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Home Publications 2019 annual report on education spending in England: schools

2019 annual report on education spending in England: schools

Book chapter

School spending covers pupils in state-funded schools aged 5–16, as well as pupils aged 16–18 in school sixth forms. In 2018–19, total school spending in England – excluding early years and sixth-form funding – stood at about £44 billion in 2019–20 prices.

Figure 3.1 sets out how spending per pupil has changed over time, combining spending done by schools; spending done by local authorities on behalf of schools (such as central spending on Special Educational Needs); and sixth-form funding for pupils aged 16 to 19.

On this comprehensive measure of total spending per pupil, there have been cuts of 8% in real terms between 2009–10 and 2018–19. Reversing these cuts would cost £4.7 billion a year by 2022–23.

The falls have been fastest since 2015–16; spending per pupil fell by 5% in real terms between 2015–16 and 2019–20, which includes a small fall of 0.5% in 2019–20. Reversing these cuts would cost £3.3bn by 2022–23, or by £2.7bn if done straight away in 2020–21.

Table 3.1 sets out estimates of the cost of reversing past cuts to school spending by 2022-23. We consider the cost of reversing both the cuts of 5% since 2015–16, and the bigger 8% cut since 2009–10. We also analyse two different paths to get there: increasing school spending steadily over the next three years, or reversing the cuts immediately in 2020-21 (and then protecting the new funding level in real terms). The table shows what each of these options would cost over the coming years. All figures are in 2019–20 prices.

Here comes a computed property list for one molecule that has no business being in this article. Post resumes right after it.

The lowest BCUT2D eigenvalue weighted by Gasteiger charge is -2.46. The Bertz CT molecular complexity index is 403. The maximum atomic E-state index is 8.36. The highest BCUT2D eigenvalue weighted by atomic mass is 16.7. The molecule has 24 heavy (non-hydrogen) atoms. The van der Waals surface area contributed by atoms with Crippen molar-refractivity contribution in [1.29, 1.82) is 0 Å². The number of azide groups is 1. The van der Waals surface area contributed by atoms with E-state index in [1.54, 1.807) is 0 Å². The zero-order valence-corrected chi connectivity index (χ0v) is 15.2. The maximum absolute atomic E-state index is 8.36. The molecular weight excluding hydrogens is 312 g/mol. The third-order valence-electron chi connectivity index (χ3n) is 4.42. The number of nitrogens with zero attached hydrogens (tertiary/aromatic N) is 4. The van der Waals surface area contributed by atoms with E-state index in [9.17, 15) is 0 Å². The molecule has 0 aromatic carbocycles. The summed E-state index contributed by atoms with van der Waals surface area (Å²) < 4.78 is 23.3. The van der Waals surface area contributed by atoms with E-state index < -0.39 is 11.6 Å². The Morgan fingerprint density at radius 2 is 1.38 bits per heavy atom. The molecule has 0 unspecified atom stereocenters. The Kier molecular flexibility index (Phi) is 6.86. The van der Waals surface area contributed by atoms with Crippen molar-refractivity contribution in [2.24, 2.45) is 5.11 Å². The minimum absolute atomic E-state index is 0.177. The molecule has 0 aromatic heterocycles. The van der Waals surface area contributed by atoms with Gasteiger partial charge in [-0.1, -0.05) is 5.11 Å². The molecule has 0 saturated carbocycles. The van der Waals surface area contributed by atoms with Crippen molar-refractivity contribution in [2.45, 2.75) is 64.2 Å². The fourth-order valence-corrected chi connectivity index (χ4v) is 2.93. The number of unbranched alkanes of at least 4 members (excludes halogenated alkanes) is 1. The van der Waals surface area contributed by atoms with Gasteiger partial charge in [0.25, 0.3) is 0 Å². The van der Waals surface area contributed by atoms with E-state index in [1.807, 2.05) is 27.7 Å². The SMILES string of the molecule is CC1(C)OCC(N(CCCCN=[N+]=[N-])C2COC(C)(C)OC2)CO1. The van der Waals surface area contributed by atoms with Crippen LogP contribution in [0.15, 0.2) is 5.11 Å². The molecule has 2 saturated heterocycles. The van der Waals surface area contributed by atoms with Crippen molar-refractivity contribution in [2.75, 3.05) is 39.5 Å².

Other findings from the school spending chapter include:

  • Growth in teacher numbers has failed to keep pace with rising pupil numbers. Whilst primary school teacher numbers have risen by 11% since 2010, pupil numbers have grown by 17%. In secondary schools, teacher numbers have fallen by 20,000 or by just under 10% between 2010 and 2018.

  • Teaching Assistant numbers continue to rise in primary schools, by 40% since 2010. TA numbers in secondary schools have fallen by about 13% since 2011.

  • Employer pension contributions. This analysis excludes the effect of the rise in employer pension contributions from 16% to 24% of gross salaries, which takes effect for schools from September 2019. Schools will be compensated for this rise in the current financial year. Continuing this compensation beyond this year will cost a further £1.5bn per year on top of any other funding commitments.

  • Total school spending per pupil was about £6,600 in Scotland in 2018-19. This is £600 higher than spending per pupil in England (£6,000), with spending per pupil in Wales £200 lower at £5,800. Spending per pupil was lowest in Northern Ireland, at £5,500 per pupil.

This page sets out findings from a pre-released chapter of our annual report on education spending in England. We will launch the report at Church House Conference Centre, London from 10:00 - 12:00 on Thursday 19 September 2019.